Guard-band question could hamper public safety’s broadband efforts
Next week, the FCC will submit its national broadband plan to Congress, and agency officials already have indicated that it will call for the 700 MHz D Block to be auctioned to a commercial operator, leaving public safety to build its proposed nationwide broadband network on 10 MHz of spectrum currently licensed to the Public Safety Spectrum Trust (PSST).
Absent an unexpected-but-welcome action by Congress to reallocate the D Block to public safety, this scenario seems pretty straightforward. But it may not be accurate. Instead of 10 MHz of broadband spectrum — 5 MHz for the uplink and 5 MHz for the downlink, or 5×5 — the need for a guard band between an independent D Block winner and the PSST means first responders could see their usable broadband spectrum cut by more than 20%.
That opinion was voiced yesterday by Magnus Packendorff, the head of national security and public-safety business development for global wireless telecom vendor giant Ericsson, during a session exploring 4G technologies at the International Wireless Communications Expo (IWCE).
If the D Block and the PSST spectrum are part of the same network — as the FCC envisioned in anticipation of the failed D Block auction conducted two years ago — there is no need for a guard band. But FCC officials have indicated that the D Block auction winner could operate independent of the public-safety network, in which case “we would need some sort of guard band,” Packendorff said.
The implications of introducing a guard band into the mix are significant. The guard-band spectrum has to come from somewhere, and there’s little reason to believe that it will come from the D Block. Current law mandates that the spectrum be auctioned, and many question whether a D Block winner would be able to compete with AT&T and Verizon with 10 MHz of spectrum in the band, so reducing the allocation only would devalue the airwaves more.
As a result, such a scenario would mean the guard band would need to come from the public-safety allocation licensed to the PSST. Mobile wireless consultant Andrew Seybold, who moderated the IWCE session, said he believes such a scenario would limit public safety to using 3.75 MHz of spectrum for the uplink and 3.75 MHz of spectrum for the downlink on its LTE network.
“If the D Block is auctioned with no requirement for public-safety cooperation, then [Packendorff is] saying that we need a guard band between the PSST block and the D Block, which means the 5×5 public safety has is really not 5×5, which means the data rates will be slower than what we’ve been telling the FCC or they’ve been telling us,” Seybold said. “That’s important.”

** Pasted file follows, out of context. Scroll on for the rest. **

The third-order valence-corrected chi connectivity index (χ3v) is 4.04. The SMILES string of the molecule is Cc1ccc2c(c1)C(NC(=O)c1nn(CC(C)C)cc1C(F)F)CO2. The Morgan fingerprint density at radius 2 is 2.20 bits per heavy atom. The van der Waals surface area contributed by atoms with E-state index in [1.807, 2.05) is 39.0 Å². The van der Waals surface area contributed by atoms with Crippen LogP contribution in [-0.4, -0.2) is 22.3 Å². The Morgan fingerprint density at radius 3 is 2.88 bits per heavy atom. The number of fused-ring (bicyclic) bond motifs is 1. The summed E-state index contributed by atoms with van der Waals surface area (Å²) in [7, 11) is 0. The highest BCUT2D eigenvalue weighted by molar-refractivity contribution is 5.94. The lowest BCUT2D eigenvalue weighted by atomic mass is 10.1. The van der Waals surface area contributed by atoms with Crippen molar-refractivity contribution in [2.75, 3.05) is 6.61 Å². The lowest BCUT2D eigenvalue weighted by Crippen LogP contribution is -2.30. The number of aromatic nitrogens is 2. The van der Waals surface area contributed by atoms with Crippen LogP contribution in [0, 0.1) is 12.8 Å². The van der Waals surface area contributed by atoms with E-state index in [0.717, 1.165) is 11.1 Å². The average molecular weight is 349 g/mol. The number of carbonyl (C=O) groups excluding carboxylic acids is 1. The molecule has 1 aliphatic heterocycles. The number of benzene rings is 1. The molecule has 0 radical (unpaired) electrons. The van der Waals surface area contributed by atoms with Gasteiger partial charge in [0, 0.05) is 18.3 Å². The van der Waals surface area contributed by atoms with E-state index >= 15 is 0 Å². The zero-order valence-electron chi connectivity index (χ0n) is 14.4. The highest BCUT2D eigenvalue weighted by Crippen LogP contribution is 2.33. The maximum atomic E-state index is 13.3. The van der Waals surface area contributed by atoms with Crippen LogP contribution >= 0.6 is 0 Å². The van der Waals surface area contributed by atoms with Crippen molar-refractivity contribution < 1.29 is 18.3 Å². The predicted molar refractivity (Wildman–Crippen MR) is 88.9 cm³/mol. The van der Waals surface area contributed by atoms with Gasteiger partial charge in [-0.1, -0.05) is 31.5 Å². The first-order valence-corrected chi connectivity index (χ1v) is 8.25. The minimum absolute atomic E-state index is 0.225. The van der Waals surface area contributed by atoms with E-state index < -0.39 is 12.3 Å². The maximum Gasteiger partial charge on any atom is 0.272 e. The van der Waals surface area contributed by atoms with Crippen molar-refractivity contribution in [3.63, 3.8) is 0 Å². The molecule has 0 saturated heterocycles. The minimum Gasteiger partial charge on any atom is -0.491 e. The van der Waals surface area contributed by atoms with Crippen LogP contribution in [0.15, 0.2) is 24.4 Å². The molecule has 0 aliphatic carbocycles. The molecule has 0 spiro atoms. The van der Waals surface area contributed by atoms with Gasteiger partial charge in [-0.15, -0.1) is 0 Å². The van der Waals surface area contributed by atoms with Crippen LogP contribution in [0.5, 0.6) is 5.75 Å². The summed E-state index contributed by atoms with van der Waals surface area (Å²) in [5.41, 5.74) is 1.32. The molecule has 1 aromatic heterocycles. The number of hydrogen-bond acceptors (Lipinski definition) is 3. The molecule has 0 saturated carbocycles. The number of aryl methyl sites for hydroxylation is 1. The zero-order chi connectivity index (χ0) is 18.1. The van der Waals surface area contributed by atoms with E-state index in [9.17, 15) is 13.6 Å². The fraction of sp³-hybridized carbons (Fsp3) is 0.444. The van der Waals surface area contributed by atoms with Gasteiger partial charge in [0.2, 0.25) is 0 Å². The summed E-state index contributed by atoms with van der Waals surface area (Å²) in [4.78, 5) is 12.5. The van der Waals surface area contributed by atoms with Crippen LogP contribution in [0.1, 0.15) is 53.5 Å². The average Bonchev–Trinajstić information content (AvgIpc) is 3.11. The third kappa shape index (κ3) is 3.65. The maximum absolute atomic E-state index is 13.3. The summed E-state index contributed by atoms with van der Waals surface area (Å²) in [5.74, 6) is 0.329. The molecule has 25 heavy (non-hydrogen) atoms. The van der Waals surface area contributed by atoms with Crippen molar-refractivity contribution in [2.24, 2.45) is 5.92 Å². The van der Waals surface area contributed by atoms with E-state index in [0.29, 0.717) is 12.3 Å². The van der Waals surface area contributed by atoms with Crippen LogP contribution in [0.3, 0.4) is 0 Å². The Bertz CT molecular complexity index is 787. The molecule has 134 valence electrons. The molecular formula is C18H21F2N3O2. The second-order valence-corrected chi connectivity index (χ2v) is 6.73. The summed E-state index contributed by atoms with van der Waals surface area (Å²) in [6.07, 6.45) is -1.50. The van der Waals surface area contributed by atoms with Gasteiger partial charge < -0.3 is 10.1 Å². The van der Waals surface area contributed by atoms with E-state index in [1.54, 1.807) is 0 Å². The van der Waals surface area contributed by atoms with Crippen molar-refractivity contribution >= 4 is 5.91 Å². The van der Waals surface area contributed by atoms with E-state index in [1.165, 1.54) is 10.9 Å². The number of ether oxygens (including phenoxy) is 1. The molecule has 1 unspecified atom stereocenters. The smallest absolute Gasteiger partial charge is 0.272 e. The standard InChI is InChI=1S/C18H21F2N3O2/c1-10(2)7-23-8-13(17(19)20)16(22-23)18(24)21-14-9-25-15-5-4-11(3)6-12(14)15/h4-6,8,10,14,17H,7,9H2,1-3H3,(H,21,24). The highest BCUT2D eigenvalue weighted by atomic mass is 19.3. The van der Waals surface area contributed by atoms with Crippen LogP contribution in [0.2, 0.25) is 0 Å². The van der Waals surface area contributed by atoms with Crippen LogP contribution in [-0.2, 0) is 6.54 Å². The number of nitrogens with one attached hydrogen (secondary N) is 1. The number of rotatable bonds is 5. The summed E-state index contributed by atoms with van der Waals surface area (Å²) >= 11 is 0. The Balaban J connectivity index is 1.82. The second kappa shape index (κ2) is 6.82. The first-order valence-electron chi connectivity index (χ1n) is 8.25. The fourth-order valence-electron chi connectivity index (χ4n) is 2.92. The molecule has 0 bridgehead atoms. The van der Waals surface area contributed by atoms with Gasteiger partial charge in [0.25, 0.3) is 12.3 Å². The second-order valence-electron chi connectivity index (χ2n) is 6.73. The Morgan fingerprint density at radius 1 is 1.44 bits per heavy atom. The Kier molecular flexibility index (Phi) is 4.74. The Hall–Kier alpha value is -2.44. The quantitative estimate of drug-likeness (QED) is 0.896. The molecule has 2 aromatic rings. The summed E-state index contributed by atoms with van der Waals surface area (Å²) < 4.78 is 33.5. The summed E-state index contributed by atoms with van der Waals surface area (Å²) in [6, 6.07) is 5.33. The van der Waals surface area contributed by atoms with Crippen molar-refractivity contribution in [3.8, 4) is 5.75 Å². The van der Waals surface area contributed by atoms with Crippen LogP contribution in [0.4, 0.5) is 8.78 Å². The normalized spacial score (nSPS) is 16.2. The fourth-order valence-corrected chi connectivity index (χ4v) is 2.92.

Indeed, adding a guard band dramatically changes the public-safety model. If the D Block were reallocated for first-responder use, there would be 20 MHz of spectrum upon which to build an efficient network that could serve the needs of public safety and several other potential partners — other government entities and critical-infrastructure providers — that could also help address the long-term funding issues for the network.
If limited to the PSST block, many believe that public-safety needs alone could require 10 MHz of spectrum in urban areas, meaning partnering opportunities would diminish noticeably. If a guard band is introduced, the amount of usable bandwidth likely would decrease by 25%, according to Seybold. Compared to the hoped-for 20 MHz, public safety would have 70% less spectrum for its network.
To maintain similar data rates, public safety would have to increase the number of sites in its network, which increases the cost of deployment. Having the deployment costs increase as the potential for partnerships decrease is a combination that is far from ideal for public safety.
Another possibility would be for the FCC to keep the PSST block at 10 MHz but take the guard band out of public safety’s 700 MHz narrowband spectrum. Of course, such an approach would open a new set of issues and potentially increase the ever-growing costs of relocation within the band, so it is less than ideal for the FCC.
It should be noted that the vendor community appears to be split on the need for a guard band, if both the D Block and the PSST block licensees are using LTE technology; some have said no guard band would be needed in such a situation. Getting a firm answer to this question should be a priority for the FCC, which risks devaluing this otherwise prime spectrum for both public safety and the D Block winner if it does not make the correct decision.
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